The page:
Memoirs of Tom Watson

May 7, 1915
It was impossible to tell the public during the week how bad Mr. Tom Watson was. He read the paper assiduously, and when he saw a paragraph in this Notebook he pointed it out to his son.

Poor owd Tom! There was no hope from the start. He could not resist pneumonia and pleurisy. His constitution was not too strong, and the end robs us of one of the features of the game. He was to football what Bunny was to “the movies,” and he had a heart of gold.

Time and space will not allow a memoir to-day, but to-morrow’s “Football Echo” will contain it, and will show one of W.H. Dorrity’s best cartoons of Tom. All round the country one hears expressions of deepest sorrow at the sudden death of our friend, and the funeral on Monday at Anfield will show in some measure in what respect Tom was held. Bluff, hearty, jovial, fond of a joke, could tell one in spasms, and was always prepared to listen to one.

Tom was a favourite all over the country. He hotnobbed with notabilities in his time and only last March when we were travelling to Glasgow for the inter-League match, he kept us intent for an hour or more with tales of Russia and with his meetings with Royalty there.

Someone tried to “pull his leg,” but Tom neatly turned the joke on his assailant. Summarised, I should say that he had signed more cheap and good players than any secretary in the world. He had a faculty not so much for finding a player in the rough, but for tapping sources that led to players coming to Anfield.

I never knew a man who could tap so many parts of the country. His correspondence was abnormal. You could not mention a club’s district without he could reply: “Aye, I’ll write So-and-So. He’s sure to know.”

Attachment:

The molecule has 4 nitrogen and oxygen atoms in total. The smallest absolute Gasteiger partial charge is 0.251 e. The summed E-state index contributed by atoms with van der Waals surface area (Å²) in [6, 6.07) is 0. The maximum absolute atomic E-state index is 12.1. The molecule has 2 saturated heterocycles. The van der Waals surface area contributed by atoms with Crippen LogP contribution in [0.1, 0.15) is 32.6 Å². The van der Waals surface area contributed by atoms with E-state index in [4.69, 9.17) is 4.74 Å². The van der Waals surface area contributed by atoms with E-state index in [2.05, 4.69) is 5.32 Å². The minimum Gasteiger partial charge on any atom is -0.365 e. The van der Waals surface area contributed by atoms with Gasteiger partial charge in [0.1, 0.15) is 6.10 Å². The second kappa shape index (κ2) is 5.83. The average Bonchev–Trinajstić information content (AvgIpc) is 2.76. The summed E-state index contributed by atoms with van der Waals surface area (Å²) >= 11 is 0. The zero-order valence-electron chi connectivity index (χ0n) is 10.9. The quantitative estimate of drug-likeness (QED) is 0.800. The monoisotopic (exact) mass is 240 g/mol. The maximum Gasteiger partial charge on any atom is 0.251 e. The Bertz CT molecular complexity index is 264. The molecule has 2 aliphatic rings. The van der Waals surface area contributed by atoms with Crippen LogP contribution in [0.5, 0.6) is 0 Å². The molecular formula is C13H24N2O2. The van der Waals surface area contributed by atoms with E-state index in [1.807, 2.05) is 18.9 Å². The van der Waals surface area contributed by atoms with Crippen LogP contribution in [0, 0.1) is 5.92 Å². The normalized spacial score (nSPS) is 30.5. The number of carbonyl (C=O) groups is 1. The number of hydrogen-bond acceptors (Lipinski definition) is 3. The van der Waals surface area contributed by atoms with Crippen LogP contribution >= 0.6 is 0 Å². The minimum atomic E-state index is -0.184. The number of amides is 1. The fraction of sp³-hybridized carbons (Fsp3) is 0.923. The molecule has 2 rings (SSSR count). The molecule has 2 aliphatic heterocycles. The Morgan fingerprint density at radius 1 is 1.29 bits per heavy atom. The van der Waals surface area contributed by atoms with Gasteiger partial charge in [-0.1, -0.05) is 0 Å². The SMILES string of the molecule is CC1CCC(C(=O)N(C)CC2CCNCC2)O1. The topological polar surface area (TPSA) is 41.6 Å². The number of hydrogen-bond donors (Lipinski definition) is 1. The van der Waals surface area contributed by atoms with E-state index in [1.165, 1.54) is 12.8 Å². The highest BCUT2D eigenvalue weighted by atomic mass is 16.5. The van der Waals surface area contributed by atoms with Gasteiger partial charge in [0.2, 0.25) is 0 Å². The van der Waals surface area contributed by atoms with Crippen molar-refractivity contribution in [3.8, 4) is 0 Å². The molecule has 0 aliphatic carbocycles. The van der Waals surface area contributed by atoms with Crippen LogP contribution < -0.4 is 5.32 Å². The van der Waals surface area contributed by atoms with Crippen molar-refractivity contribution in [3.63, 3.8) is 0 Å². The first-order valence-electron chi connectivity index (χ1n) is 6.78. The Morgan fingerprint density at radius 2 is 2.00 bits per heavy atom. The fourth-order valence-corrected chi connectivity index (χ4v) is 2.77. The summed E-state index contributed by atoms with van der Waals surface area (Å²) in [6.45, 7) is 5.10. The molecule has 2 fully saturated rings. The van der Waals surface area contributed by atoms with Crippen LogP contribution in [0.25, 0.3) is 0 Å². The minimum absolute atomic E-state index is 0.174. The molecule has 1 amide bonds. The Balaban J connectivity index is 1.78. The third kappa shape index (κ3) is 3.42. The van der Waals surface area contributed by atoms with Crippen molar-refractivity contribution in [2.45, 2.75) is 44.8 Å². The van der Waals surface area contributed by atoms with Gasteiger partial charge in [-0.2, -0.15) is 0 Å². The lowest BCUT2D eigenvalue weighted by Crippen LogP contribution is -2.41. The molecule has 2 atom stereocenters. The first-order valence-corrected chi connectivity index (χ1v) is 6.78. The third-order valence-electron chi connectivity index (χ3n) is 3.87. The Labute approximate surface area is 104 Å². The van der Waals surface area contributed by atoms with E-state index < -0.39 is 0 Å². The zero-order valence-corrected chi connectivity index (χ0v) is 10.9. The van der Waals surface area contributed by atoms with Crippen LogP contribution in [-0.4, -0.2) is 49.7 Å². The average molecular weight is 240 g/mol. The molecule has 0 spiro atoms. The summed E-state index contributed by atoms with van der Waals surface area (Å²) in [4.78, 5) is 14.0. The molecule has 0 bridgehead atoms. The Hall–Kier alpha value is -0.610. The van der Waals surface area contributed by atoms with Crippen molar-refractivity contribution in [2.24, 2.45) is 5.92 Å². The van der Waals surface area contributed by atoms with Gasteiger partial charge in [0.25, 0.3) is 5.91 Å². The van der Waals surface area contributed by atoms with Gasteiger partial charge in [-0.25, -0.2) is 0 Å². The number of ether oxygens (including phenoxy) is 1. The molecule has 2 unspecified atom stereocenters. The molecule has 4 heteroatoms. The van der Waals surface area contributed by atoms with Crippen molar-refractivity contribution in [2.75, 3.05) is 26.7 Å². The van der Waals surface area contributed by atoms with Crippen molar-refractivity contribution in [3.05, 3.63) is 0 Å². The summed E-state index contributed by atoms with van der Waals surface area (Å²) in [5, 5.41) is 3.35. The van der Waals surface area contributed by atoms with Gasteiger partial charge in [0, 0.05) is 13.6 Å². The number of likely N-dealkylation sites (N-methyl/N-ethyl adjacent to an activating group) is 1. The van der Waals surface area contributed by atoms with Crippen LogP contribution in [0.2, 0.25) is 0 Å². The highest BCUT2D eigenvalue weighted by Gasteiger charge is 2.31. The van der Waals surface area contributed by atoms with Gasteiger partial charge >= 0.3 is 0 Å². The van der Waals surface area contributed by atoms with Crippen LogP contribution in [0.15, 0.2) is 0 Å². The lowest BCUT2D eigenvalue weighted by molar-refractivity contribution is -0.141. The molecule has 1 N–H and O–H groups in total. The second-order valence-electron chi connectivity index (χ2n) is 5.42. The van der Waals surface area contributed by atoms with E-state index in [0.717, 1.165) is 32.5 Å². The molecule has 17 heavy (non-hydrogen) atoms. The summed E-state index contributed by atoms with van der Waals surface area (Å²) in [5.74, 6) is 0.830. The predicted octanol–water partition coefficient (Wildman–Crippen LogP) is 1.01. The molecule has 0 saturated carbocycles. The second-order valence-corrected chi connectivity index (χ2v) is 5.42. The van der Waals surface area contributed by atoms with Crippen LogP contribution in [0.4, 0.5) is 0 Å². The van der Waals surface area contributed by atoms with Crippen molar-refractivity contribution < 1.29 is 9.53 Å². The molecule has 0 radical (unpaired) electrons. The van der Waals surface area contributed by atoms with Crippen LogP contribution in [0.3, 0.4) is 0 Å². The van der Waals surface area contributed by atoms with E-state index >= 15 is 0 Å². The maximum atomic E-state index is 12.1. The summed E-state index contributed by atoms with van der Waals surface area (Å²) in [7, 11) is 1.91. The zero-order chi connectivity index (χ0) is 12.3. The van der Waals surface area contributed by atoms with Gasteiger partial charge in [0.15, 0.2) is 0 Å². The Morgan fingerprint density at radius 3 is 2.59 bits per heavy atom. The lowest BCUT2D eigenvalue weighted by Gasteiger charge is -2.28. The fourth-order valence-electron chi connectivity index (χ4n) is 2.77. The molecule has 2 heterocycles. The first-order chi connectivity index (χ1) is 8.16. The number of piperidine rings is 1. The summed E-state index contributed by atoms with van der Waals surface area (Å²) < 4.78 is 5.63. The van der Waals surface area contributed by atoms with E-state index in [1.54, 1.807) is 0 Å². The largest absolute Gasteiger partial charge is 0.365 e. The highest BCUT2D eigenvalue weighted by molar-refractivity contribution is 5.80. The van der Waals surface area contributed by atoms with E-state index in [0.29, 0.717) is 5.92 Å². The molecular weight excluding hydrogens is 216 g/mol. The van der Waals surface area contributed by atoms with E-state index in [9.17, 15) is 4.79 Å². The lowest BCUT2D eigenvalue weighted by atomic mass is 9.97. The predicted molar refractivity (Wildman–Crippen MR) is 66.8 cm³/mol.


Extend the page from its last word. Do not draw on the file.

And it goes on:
He had great ideas about keeping a team together, and once in the long ago he had fears that  a team would run riot prior to a big cup-tie. He kept them together very cutely.

Billy Dunlop being the instrument by which he kept the players together. Dunlop was a very fair musician, and Tom timed Dunlop’s appearance in the clubroom to a nicety, and the players passed time away pleasantly and forgot all about the passing of the hour. Last season at Chingford Town asked the writer to give them some music, and we eventually had a nightly concert, Tom being M.C. and demanding an giving songs ad lib.

His very best was “Bricks and Mortar,” but latterly he was loth to sing it. A regular church attendant, Tom was a white man, and his charity extended to all parts. I’ve heard him say harsh things to a woman who merited chastisement, and then he proceeded to help her way in a practical manner. However, more to-morrow.
(Liverpool Echo: May 7, 1915)

Note, Bee’s notes about Watson did not appear until Saturday 15 May in the Football Echo. I have not yet got access to this paper.

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